Limit Standard Accounts Without Having to Switch
It's considered good security practice to use a standard account in your day-to-day computer use. Without admin rights, you have a smaller chance of running into an exploit that abuses them. But it's also inconvenient to switch to an admin account every time you need to make a change.
UAC allows any user on the computer to run programs with admin rights when needed. When a standard user tries to make a system change or install software, they'll see a prompt to enter an admin password. This allows an IT administrator or other trusted entity to authorize the action without having to log into another account.
Meanwhile, standard accounts can still perform actions that don't require authentication. This keeps the overall system safer and doesn't have the Windows XP problem of making Standard accounts mostly useless.
Confirmation as an Admin
Even when you're logged in as an admin, you're technically running programs as a standard user thanks to UAC. Any program that wants to run as an admin has to ask you first, which results in you seeing a UAC prompt.
An administrator only has to click Yes to authorize these, as opposed to entering an admin username and password. This isn't as secure, but still solves the Windows XP problem of programs being able to do whatever they want without asking you.
You can check UAC on your system by searching for UAC on the Windows Start Menu. Click Change User Account Control Settings to open its dialog.
This lets you choose from four different levels. From top to bottom, these are (as an administrator):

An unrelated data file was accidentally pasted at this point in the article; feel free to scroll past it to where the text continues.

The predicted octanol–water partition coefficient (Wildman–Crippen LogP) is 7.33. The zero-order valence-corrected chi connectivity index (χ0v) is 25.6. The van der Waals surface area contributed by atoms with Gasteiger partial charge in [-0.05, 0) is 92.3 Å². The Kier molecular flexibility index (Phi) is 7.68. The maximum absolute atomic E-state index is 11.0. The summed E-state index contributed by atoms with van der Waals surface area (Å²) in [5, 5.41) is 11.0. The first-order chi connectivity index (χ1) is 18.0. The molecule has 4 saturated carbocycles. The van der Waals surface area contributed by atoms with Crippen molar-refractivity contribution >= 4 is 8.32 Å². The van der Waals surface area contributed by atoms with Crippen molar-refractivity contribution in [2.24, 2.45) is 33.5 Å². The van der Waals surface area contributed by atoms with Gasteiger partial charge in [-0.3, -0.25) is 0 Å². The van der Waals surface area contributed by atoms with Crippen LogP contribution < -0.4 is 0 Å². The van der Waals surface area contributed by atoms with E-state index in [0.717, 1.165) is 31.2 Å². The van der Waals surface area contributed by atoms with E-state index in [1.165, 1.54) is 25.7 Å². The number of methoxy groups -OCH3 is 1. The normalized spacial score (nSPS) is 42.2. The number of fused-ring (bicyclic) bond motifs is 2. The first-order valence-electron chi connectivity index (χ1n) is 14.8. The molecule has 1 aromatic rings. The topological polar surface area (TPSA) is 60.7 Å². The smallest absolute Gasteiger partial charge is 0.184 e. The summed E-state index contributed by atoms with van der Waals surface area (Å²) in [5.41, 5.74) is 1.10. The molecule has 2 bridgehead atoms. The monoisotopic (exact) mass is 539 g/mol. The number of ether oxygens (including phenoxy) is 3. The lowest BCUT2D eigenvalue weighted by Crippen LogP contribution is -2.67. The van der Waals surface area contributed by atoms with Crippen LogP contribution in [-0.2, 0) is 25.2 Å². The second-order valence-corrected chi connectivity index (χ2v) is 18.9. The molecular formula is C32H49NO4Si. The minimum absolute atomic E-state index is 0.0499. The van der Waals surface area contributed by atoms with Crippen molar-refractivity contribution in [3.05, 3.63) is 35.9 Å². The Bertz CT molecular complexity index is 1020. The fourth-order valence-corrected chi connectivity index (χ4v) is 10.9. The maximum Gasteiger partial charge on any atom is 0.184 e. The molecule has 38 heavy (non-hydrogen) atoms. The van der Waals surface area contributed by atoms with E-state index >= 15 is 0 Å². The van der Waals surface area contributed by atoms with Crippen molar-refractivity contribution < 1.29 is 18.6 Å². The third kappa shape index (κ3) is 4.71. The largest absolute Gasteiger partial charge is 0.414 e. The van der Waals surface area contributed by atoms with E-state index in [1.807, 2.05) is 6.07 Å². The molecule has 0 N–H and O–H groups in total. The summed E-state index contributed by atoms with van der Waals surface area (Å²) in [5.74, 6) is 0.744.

- Always notify: This is similar to Windows Vista's behavior. It will ask you for confirmation when apps try to make changes to your computer and when you make changes to Windows settings.
- This offers maximum security, but will likely annoy you with the amount of prompts it displays.
- Default: The standard setting warns you when apps request admin permissions, but not when you make changes to Windows settings.
- This is a good balance for most users.
- No dimming: By default, UAC dims your desktop when it displays a prompt. You can keep UAC on but disable this dimming with this option.
- This isn't usually a good idea, as it makes the security prompt less clear.
- Never notify: This disables UAC completely and never asks you for confirmation. As it's essentially the Windows XP model, this is not recommended for two reasons.
- First, it allows any software to make changes without prompting you, which is dangerous.
- Second, it won't display a UAC prompt when a Standard account tries to make a change. These requests will simply fail with no confirmation.
For our clients, we enable and monitor UAC to improve overall security and prevent viruses and malware from running unrestricted.
Hopefully after walking through the history and reasoning behind UAC, you now understand why it's such an important feature. Managing access to administrator rights helps keep Windows safe by making sure that access doesn't fall into the hands of someone (or some software) that doesn't need it.
UAC is a good example of the principle of least privilege, which states that for security purposes, every process, user, and program should not have more permissions than it needs. This helps keep everything straight and secure, especially in business environments with many users and computers in use.